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There has been no reason to update Landsvirkjun’s monitoring map of the extent of wilderness reductions. Rules and definitions on the concept of wilderness are constantly being worked on, and this is the latest in the context of the National Planning Policy.

In the part of the National Planning Policy 2016-2025 that deals with the planning of the central highlands, it says:

The characteristics and natural qualities of the Central Highlands will be maintained, with an emphasis on the protection of the wilderness of the highlands, landscape units, important habitats and vegetation, and valuable cultural monuments.

Section 1.1.4 further states:

The Planning Director and the Environmental Agency have the priority of regularly updating maps of the extent and development of wilderness in the Central Highlands. This involves setting criteria for assessing the extent of wilderness from a planning point of view and having maps that are regularly updated on the extent of wilderness, accessible for the planning work of municipalities and other parties.

A new map, the first since the power plant launch, is now available with the latest information on structures, reservoirs, and roads. The “untouched” wilderness boundary has been updated to a 5 km distance from roads, reservoirs, and structures. The most significant change is due to the enlargement of the Hálslón reservoir to the south, caused by the withdrawal of the Brúarjökull glacier. Traffic has increased permanently on Brúarárleið route to the north from the west end of the Kárahnjúkar dam.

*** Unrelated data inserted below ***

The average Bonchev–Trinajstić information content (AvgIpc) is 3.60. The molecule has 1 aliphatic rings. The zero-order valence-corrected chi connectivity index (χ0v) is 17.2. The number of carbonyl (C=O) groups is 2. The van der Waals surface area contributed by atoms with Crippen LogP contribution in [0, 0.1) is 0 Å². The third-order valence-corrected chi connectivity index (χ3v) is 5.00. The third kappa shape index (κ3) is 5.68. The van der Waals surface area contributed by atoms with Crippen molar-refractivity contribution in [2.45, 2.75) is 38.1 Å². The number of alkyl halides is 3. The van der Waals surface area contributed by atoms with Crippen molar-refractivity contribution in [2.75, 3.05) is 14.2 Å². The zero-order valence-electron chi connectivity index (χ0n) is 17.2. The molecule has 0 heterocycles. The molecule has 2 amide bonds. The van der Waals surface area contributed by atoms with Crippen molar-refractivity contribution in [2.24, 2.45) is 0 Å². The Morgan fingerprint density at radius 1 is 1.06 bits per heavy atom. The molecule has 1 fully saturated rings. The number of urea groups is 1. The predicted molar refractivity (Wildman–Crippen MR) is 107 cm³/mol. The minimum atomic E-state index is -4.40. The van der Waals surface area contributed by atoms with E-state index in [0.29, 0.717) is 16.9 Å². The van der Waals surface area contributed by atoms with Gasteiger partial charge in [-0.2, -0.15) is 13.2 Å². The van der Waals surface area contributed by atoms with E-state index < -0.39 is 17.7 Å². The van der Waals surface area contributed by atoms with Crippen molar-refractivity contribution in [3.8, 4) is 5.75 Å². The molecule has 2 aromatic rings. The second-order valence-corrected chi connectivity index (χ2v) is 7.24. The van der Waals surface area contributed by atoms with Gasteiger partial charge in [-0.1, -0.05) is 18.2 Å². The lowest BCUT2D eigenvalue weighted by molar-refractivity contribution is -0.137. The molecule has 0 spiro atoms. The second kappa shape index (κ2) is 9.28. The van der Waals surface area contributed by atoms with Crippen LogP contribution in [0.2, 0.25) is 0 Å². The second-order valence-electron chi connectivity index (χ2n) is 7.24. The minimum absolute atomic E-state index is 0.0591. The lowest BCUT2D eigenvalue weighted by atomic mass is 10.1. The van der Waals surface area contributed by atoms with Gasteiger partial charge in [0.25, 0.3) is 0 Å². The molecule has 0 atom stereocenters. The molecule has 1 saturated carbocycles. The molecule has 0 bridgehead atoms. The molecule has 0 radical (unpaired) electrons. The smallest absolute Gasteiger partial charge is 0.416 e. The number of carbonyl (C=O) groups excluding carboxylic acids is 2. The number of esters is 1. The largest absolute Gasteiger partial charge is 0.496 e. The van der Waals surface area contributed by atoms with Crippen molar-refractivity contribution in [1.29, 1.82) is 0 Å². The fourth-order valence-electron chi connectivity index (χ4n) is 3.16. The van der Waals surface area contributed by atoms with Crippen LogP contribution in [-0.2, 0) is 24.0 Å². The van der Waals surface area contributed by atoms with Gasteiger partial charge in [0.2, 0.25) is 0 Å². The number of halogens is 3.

Updated: March 24, 2022
Source: Landsvirkjun (2022)

Metrics, Targets and Monitoring Protocol

What is measured?

Loss of wilderness (km2) according to the definition in Icelandic law for nature conservation. (Project effect: indirect).

Monitoring Protocol

New wilderness map was made in 2013. New maps will be made as needed if changes in the area call for them.


Area of wilderness will not decrease after construction period (in 2007).

Possible countermeasures

Not applicable, monitoring only.

Changes of indicator

This indicator was originally number 31.1. It was then named Extent of Wilderness Iceland and can be found under that number in documents of the project from 2005 and 2006.

The indicator number has been changed twice.

Table 1. Changes to name and number of indicator
Year Nr. Indicator name
2020 2.2.5 Extent of Wilderness
2007 2.7 Extent of Wilderness


Figure 1. Untouched wilderness

The map below shows the results from a workgroup of the Ministry for the environment about which areas close to the Vatnajökull glacier should be defined as wilderness areas. The green areas represent wilderness areas. Travel routes and huts are located in the area north of the glacier, decreasing the area north of the glacier that is defined as wilderness. Some subjective estimation must decide which travel routes can be accepted within wilderness areas and which can not. The route to Snæfellsskáli hut and Sigurðarskáli hut in Kverkfjöll mountains are labelled as non-wilderness which leaves the mountain Snæfell and surrounding area outside the definition wilderness areas. According to this map, the Vatnajökull glacier and surrounding wilderness areas are 14,500 km2.


Figure 2. Wilderness map